The Home Ministry passed an order recently that required professional Overseas Citizens of India (OCIs), such as journalists, engineers and researchers, to notify the Ministry about their activities in India.
GS-II: Polity and Governance (Citizenship)
Dimensions of the Article:
- Overseas Citizen of India (OCI)
- Benefits to OCI Card Holders
- Limitations on OCI Card Holders
- Recently in news: NRI quota seats for OCI
Overseas Citizen of India (OCI)
- An Overseas Citizen of India (OCI) is a person who is technically a citizen of another country having an Indian origin.
- They are defined as a person who: Was a citizen of India on or after 26th January 1950; or Was eligible to become a citizen of India on 26th January 1950; or Is a child or grandchild of such a person, among other eligibility criteria.
- According to Section 7A of the OCI card rules, an applicant is not eligible for the OCI card if he, his parents or grandparents have ever been a citizen of Pakistan or Bangladesh.
- The Overseas Citizenship of India (OCI) Scheme was introduced by amending the Citizenship Act, 1955 in August 2005 in response to demands for dual citizenship by the Indian diaspora, particularly in developed countries.
- Multi-purpose and life-long visa are provided to the registered Overseas Citizen of India for visiting India and are also exempted from registration with Foreign Regional Registration Officer or Foreign Registration Officer for any length of stay in India.
Benefits to OCI Card Holders
- OCI cardholders can enter India multiple times, get a multipurpose lifelong visa to visit India, and are exempt from registering with Foreigners Regional Registration Office (FRRO).
- If an individual is registered as an OCI for a period of five years, he/she is eligible to apply for Indian citizenship.
- At all Indian international airports, OCI cardholders are provided with special immigration counters.
- OCI cardholders can open special bank accounts in India, buy the non-farm property and exercise ownership rights and can also apply for a Permanent Account Number (PAN) card.
Limitations on OCI Card Holders
- OCI card holders are not covered by Right to equality of opportunity under article 16 of the Constitution with regard to public employment.
- They lack the benefit of Right for election as President and Vice-President under article 58 and article 66 respectively.
- They are not entitled to the rights under article 124 and article 217 of the Constitution.
- They are not given Right to register as a voter under section 16 of the Representation of the People Act, 1950(43 of 1950).
- They Lack Rights with regard to the eligibility for being a member of the State Council/Legislative Assembly/Legislative Council.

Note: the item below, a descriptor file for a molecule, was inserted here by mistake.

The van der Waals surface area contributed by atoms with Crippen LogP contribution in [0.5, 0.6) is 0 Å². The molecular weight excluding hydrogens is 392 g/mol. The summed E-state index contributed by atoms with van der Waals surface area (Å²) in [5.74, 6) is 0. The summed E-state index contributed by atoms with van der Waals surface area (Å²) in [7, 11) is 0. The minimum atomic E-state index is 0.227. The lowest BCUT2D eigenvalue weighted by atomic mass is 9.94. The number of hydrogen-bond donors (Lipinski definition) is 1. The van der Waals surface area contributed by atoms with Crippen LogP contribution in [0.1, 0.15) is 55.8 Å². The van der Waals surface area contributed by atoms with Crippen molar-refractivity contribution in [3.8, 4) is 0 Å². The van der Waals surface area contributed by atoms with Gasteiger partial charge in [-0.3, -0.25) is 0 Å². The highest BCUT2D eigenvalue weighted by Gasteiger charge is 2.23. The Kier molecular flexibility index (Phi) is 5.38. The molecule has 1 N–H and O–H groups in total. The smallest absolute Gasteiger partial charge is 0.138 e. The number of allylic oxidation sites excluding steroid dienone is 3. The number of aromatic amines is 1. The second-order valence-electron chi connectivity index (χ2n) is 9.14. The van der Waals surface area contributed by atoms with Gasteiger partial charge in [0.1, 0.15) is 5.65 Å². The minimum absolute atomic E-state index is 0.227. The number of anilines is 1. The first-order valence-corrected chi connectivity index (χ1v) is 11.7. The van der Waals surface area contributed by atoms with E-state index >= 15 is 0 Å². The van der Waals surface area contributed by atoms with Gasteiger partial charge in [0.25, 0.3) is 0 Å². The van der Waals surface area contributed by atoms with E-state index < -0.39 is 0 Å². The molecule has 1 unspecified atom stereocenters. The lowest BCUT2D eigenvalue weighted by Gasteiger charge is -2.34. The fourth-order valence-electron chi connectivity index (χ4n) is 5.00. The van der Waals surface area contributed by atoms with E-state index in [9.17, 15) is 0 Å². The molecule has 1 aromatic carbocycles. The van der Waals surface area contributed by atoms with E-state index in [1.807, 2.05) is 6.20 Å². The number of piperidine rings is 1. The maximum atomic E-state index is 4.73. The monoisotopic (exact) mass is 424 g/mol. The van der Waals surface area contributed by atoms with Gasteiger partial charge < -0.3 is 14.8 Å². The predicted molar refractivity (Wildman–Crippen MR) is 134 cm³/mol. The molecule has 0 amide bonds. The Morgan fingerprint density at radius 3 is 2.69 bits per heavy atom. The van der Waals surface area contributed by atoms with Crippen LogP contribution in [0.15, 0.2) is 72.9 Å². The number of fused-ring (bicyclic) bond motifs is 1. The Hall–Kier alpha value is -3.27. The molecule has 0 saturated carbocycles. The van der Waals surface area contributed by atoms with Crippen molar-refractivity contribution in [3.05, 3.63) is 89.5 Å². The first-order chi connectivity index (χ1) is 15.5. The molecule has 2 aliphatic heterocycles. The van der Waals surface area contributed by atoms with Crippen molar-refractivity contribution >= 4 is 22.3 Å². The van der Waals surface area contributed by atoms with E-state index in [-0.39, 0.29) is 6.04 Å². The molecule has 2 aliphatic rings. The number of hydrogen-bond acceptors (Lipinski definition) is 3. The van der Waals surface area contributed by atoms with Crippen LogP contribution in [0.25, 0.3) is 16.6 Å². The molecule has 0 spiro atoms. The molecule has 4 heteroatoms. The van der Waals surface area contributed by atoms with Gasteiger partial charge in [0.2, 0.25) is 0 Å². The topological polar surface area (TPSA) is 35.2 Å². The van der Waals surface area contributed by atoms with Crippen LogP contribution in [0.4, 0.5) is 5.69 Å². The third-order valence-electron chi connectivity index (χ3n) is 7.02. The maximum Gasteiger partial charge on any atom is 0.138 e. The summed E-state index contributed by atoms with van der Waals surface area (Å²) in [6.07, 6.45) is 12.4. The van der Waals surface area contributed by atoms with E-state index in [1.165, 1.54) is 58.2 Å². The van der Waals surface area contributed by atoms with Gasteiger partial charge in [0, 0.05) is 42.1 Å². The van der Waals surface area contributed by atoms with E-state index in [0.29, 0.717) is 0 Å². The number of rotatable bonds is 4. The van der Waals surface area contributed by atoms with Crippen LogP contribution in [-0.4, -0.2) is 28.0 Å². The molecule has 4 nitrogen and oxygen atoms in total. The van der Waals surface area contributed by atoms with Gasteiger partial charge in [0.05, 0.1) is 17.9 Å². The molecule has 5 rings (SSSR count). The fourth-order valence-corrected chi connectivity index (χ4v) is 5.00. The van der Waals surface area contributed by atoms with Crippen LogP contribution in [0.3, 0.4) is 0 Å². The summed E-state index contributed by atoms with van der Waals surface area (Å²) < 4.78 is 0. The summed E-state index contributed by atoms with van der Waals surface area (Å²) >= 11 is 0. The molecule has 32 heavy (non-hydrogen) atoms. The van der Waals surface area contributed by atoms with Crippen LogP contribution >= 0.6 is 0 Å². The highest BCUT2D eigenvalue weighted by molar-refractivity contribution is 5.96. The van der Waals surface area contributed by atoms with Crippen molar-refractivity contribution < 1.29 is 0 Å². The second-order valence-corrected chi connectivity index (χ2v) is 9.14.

- They are not eligible for appointment to the posts of Public Services and Union Affairs of any State.
- They cannot purchase agricultural or farmland.
- They cannot travel to restricted areas without government permission.
Recently in news: NRI quota seats for OCI
- Recently, the Ministry issued a gazette notification that OCI cardholders could claim “only NRI (Non-Resident Indian) quota seats” in educational institutions based on all-India entrance tests such as National Eligibility cum Entrance Test (NEET), Joint Entrance Examination (Mains), Joint Entrance Examination (Advanced) or other such all-India professional tests. – The OCI cardholder shall not be eligible for admission against any seat reserved exclusively for Indian citizens.
- The order specified that OCIs could only pursue the following professions — doctors, dentists, nurses and pharmacists, advocates, architects and chartered accountants, and the rest would require “special permission”.
- The gazette notification imposing restrictions on Overseas Citizens of India (OCI) from practising journalism or research, and engaging in Tabligh or missionary activities, has effectively granted legal sanction to what was earlier only a set of guidelines in an official brochure.
- OCI cardholders will enjoy parity with NRIs in adoption of children, appearing in competitive exams, purchase or sale of immovable property barring agricultural land and farmhouses, and pursuing professions such as doctors, lawyers, architects, and chartered accountants.
- OCI cardholders will be entitled to get multiple entry lifelong visas for visiting India for any purpose. They are exempted from registration with the Foreigners’ Regional Registration Officer (FRRO) for any length of stay in India.
Issues highlighted due to this change
- Even if an OCI student has secured a high rank in an exam like NEET, several institutions of repute do not have NRI seats.
- The notification seemingly equates India-domiciled OCIs with a foreigner.
- The exorbitantly high fees under the NRI quota cannot be afforded by many OCIs as they live and work in India.
-Source: The Hindu